You need a SAS/SATA RAID Controller that works in pass-thru or HBA mode as the disk needs to be presented as a SCSI device to VSAN. Some PCIe Flash devices are presented as a block device and so won’t work with VSAN. You can use the same RAID controller for the SSD and HDD disks but if your RAID controller is going to be an IO bottleneck you would then need to think about having separate controllers or spreading out the IO.

The VSAN uses a VMkernel port to connect the local hosts’ storage together. You can use either 1Gb or 10Gb networking but 10Gb is obviously preferred. You tag a VMkernel port with the Virtual SAN traffic service just like you do with vMotion and FT.


Policies and QoS

VM storage policies is what sets VSAN apart from a standard VSA and really makes it software-defined but this can take a little time to get your head around so bear with me.

To understand how this works you need to separate the underlying VSAN datastore from the VM and put a layer of policy between the two.

When you create a vSAN cluster, you select the local disks to use across your hosts and a vsanDatastore is created automatically. You don’t actually just deploy a VM directly to this vsanDatastore, that wouldn’t be very software-defined would it!

What happens is the vsanDatastore tells the VSAN using the standard VMware vStorage APIs for Storage Awareness (VASA) a number of capabilities it can offer VMs such as how many host or disk failures to tolerate and a way to define how many IOPS a VM requires and how much of a VMs reads should always be kept in SSD cache.

What you then do is create a VM Storage Policy to define how you want your VMs to use these capabilities. The standard explanation for these kinds of things is Gold, Silver and Bronze policies but that isn’t particularly meaningful. You can in fact use different policies for individual VM disk files (called storage objects).

You could create a simple VM Storage Policy called “High Performance VMs” which would say that VM disks based on this policy are stored with at least 6 replicas for higher performance. You could then create another simple policy called “Critical Availability VMs” which would ensure that VM disks based on this policy are stored on at least 3 hosts so even with two host failures your VMs will continue to function. You can also create policies which specify multiple capabilities such as “High Performance Critical Availability VMs” which would ensure there are 6 data replicas for higher performance spread across at least 3 hosts (remember, you can have multiple disks in a host).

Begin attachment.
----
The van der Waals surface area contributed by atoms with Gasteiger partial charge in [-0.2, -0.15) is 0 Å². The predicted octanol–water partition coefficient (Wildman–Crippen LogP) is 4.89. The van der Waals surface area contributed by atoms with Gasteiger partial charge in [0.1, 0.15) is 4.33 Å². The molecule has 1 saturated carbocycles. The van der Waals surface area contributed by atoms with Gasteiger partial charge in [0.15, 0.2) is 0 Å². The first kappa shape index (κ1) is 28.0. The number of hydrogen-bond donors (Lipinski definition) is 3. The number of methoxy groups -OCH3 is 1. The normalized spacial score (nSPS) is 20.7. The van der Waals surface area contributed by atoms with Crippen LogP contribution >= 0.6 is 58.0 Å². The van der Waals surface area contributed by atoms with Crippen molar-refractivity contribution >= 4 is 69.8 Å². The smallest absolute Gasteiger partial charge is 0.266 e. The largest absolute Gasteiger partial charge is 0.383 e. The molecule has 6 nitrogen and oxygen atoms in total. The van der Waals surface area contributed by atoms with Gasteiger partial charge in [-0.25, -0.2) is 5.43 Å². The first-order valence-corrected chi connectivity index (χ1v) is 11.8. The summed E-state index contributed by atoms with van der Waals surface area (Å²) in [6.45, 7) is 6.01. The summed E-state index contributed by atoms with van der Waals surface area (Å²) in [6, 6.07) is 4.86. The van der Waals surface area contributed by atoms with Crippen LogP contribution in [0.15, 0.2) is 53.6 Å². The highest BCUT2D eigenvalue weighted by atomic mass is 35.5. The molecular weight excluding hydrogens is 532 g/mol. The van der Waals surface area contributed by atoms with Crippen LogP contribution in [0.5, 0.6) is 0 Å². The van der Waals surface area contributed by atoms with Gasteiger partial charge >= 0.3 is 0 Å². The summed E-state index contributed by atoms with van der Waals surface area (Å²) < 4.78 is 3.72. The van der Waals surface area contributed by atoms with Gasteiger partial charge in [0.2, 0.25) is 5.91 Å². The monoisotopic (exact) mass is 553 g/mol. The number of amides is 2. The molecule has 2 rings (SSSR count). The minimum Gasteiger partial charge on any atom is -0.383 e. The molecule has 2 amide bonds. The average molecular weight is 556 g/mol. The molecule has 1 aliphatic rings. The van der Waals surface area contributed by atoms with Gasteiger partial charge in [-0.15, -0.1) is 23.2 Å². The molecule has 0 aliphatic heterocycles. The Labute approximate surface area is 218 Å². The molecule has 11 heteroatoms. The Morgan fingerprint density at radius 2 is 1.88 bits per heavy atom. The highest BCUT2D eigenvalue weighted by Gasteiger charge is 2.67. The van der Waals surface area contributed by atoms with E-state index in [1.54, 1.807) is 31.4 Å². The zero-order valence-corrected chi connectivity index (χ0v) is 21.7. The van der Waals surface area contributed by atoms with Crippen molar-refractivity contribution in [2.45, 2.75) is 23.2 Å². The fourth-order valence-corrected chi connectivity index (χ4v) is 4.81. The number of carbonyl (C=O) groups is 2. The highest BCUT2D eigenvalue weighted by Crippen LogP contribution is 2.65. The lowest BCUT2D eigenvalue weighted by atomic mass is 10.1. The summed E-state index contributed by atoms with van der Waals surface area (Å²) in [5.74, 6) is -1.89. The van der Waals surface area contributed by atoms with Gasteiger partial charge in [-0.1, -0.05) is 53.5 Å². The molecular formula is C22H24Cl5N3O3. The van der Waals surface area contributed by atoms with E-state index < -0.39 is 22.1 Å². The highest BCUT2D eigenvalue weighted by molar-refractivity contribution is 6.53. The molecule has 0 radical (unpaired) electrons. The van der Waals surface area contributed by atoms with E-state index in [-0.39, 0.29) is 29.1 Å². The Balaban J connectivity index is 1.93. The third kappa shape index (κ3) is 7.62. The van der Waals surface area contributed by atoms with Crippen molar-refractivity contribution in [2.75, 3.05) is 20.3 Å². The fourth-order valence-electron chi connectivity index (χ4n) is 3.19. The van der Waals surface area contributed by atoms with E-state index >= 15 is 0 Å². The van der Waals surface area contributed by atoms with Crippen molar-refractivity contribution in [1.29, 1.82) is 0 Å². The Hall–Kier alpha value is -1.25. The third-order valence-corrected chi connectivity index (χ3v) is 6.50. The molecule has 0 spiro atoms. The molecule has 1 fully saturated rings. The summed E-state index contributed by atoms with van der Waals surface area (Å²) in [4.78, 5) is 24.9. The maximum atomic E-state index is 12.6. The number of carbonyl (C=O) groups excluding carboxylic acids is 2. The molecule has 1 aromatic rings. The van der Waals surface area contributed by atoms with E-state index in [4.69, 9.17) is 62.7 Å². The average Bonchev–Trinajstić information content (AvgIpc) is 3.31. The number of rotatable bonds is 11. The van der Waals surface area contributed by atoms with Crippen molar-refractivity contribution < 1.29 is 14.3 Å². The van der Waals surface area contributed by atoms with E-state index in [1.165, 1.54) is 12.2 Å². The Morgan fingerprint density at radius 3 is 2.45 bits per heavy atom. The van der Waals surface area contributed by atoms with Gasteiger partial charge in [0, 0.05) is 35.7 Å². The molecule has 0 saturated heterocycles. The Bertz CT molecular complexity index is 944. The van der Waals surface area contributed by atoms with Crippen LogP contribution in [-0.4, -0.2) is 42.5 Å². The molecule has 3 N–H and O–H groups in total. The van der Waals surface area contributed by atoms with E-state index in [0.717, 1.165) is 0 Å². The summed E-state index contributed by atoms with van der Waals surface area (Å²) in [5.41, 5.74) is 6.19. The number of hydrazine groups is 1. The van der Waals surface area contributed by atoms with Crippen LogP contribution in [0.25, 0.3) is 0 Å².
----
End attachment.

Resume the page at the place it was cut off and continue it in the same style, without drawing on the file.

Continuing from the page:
For VSAN, you can create policies based on 5 capabilities:

Stripe Width

The number of physical disks across which each replica of a storage object is distributed up to a max of 12. Having more replicas can give you better performance (throughput and bandwidth) but also results in higher system resource use as multiple copies means more writes.

Component Failures To Tolerate

Defines the number of host, disk or network failures a storage object can tolerate up to a maximum of 3. For “n” failures tolerated, “n+1” copies of the object are created and “2n+1” hosts are required.

Proportional Capacity %

Percentage of the logical size of the storage object that should be reserved (thick provisioned) up to 100%. The rest of the storage object is thin provisioned.

Cache Reservation

Flash capacity reserved as read cache for the storage object which is specified as a percentage of the logical size of the object up to 100%. This is only used for addressing read performance issues. Reserved flash capacity cannot be used by other objects and unreserved Flash is shared fairly between all objects.

Force Provisioning

If this option is enabled, the object will be provisioned even if the policy specified
in the storage service level can’t be satisfied with the resources currently available in the cluster. VSAN will try to bring the object into compliance if and when resources become available. This is disabled by default.